"Ah, yeah. The deputy was only here for like one minute when he jumped into his car and tore off out of here like a bat outta hell," Eileen stated in a matter of fact way.  

"Thank you, Ms. Jankins. You've been very helpful. Here's my card. If you think of anything else, please don't hesitate to call me," Damian said as he gathered his cap and notebook and headed towards the front door. As he got ready to open the front door, Eileen approached him, gently touched his arm, and said, "Thank you for coming out today, officer Fernandez. The work you do is really important, you know, keeping people safe on the road and everything.” The woman’s light touch on his arm sent a jolt of electricity through Damian, and he thought to himself, "She really does remind me of Tanya," as he tried to keep that stoic look plastered on his face. "Thank you, Ms. Jankins. You have a great day," Damian said in his official State of Arizona Highway Patrol kind-of voice. 

As Damian pulled away from the residence, Eileen closed the front door and headed back to the kitchen. Lizzy popped her head through the doorway. "What was that all about, mom?" Lizzy asked. "Oh, they're just doing some study about your dad's accident, I guess." "No, I mean between you and that cop?" Lizzy retorted sarcastically. “What?” Eileen exclaimed as if she had just been accused of high crime. “I have no idea what you’re talking about, young lady,” Eileen responded coyly. As she walked back to the kitchen, Eileen knew EXACTLY what Lizzy was talking about. The sight of the young highway patrolman had sparked something inside of Eileen that she hadn’t felt for a long time.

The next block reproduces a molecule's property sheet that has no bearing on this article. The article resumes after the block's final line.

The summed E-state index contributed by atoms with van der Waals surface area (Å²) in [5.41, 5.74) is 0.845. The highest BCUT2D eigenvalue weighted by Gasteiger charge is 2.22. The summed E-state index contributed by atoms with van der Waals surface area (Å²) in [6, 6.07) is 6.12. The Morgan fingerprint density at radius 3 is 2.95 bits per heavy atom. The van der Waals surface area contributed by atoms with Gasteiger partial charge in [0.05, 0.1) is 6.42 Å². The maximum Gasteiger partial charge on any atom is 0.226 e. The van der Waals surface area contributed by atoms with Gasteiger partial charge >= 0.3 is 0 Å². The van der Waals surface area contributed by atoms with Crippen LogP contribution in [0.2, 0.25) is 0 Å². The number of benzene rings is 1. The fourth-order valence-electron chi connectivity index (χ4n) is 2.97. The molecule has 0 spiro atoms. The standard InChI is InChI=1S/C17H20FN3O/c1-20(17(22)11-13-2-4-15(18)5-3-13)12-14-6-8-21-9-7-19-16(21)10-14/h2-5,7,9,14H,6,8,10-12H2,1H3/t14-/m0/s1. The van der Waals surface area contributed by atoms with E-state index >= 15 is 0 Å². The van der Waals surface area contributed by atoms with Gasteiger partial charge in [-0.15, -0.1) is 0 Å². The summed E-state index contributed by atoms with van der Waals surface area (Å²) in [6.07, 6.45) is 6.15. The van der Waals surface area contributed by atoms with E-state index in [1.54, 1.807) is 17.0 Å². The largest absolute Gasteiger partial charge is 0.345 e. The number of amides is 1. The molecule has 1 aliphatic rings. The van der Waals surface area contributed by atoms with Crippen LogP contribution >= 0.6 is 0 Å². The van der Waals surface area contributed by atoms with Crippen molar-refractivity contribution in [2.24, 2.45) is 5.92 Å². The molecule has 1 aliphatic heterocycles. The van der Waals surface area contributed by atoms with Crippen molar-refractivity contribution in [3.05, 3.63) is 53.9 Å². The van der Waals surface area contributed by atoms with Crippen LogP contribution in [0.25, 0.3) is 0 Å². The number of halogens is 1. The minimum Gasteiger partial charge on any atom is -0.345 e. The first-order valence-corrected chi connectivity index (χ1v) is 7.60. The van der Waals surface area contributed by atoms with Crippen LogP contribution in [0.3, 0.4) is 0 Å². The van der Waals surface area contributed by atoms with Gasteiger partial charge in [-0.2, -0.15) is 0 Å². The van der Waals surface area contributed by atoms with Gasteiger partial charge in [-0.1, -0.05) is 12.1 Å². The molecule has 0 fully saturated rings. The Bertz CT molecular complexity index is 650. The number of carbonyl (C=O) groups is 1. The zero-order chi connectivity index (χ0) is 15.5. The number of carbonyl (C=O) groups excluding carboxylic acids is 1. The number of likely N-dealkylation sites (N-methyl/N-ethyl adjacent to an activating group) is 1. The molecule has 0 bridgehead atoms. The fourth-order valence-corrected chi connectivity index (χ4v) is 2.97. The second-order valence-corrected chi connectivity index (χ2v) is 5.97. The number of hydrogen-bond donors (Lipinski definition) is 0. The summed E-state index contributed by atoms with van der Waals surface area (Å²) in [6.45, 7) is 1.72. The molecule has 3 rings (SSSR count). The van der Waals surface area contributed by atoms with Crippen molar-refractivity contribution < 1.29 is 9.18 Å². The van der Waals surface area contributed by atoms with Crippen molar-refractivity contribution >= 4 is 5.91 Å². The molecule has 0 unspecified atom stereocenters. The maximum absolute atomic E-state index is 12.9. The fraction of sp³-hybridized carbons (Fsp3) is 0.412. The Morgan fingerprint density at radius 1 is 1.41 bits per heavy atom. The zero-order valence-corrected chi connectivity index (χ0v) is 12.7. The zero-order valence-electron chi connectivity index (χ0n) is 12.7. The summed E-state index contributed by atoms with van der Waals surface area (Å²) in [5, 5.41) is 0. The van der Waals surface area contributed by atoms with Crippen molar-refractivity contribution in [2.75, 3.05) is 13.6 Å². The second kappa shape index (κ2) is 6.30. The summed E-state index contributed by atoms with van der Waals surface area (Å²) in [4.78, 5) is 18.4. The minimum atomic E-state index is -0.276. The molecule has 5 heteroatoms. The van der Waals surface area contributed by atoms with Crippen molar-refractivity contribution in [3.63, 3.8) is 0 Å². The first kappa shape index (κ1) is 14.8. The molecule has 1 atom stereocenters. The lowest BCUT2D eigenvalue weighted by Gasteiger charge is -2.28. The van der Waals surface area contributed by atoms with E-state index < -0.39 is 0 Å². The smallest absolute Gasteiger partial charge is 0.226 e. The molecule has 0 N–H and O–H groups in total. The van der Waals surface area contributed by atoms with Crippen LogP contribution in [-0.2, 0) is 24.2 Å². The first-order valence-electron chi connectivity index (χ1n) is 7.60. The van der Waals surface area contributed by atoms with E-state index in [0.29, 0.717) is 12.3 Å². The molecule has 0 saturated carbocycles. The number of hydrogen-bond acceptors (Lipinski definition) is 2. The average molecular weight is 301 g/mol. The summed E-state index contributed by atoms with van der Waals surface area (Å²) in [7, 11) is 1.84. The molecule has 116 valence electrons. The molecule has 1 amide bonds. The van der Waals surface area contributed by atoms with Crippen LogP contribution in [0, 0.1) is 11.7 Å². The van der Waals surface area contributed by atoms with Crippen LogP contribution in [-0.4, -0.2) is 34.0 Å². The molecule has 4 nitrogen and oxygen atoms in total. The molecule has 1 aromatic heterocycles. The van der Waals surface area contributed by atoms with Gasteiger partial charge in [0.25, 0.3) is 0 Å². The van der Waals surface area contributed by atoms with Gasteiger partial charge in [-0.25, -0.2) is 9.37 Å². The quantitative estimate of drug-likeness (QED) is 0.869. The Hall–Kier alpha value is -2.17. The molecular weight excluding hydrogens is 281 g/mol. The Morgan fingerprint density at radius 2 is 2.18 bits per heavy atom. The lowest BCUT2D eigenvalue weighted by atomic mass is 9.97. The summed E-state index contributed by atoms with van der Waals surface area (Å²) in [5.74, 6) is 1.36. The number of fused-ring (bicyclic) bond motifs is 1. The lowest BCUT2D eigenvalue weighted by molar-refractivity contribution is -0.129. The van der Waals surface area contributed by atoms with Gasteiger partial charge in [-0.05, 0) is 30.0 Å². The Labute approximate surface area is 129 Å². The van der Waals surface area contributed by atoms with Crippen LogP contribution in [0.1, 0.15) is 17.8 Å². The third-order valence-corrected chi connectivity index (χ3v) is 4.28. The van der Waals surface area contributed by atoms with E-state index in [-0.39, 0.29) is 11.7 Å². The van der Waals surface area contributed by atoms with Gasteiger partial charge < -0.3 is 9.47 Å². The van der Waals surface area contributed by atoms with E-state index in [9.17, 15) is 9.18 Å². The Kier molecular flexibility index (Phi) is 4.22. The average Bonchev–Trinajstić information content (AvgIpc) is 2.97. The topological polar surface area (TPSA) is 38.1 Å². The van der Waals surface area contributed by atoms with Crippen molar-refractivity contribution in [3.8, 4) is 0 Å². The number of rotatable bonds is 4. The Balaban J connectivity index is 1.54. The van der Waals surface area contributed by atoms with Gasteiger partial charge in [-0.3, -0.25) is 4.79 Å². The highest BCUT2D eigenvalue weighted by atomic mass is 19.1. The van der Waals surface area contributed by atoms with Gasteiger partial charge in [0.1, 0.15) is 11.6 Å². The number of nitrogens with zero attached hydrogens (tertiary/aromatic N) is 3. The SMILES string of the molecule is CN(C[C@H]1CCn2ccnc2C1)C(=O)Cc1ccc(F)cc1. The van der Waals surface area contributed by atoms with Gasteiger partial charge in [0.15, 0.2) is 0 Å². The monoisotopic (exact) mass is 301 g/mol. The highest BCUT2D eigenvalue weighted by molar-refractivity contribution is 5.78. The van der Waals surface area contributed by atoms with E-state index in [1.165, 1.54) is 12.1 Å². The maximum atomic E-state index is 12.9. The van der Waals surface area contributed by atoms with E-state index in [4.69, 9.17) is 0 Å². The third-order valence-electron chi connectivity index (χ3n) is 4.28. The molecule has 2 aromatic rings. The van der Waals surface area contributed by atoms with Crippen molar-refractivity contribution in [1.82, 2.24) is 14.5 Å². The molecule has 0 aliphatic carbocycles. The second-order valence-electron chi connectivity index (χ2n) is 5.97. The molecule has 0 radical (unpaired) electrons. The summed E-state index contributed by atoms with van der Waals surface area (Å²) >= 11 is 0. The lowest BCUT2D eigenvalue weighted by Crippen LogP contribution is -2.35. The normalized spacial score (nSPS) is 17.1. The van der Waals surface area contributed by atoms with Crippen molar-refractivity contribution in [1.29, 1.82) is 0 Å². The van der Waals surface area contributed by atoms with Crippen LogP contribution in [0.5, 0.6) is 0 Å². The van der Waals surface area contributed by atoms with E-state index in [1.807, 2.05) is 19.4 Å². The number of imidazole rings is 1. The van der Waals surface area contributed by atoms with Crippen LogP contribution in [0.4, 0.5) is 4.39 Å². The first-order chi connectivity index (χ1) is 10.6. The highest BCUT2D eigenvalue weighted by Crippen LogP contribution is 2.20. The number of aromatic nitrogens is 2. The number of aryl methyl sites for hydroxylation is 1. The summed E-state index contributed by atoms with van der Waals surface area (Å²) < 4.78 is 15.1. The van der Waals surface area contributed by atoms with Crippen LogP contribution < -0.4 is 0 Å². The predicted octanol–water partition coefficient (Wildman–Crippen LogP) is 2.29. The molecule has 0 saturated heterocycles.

For her part, Lizzy was just all too happy that the cop wasn’t there to speak to her about last night! More importantly, she realized what the state trooper was really looking for. He was looking for dirt on that damn Sheriff Koontz. She felt an intense jolt of vengefulness curse through her body as it became clear she might be able to use the cop to even the score with that asshole sheriff who she blamed for her dad’s death. 

On his way back to Yuma, Damian began to soak in what Eileen Jankins had told him, and it just wasn’t adding up. He had reviewed Barry’s rap sheet. There were no violence-related arrests on Barry’s record, yet Sheriff Koontz specifically mentioned a “history of violence.” The sheriff also said that he was told Barry was driving “impaired.” Where did the information come from? Eileen seemed pretty sure her ex wasn’t drinking or using that day, and why did the sheriff treat the situation as a “grave threat to public safety”? Damian’s gut was telling him there was some bad juju between Sheriff Koontz and Barry Jankins. Some really bad juju! Now, Damian felt compelled to dig even deeper. 

Damian also found himself replaying images of Eileen Jankins pert smile and warm, inviting eyes over and over again in his mind. If he needed to meet with her again during “his investigation,” that was just fine with him.


To be continued...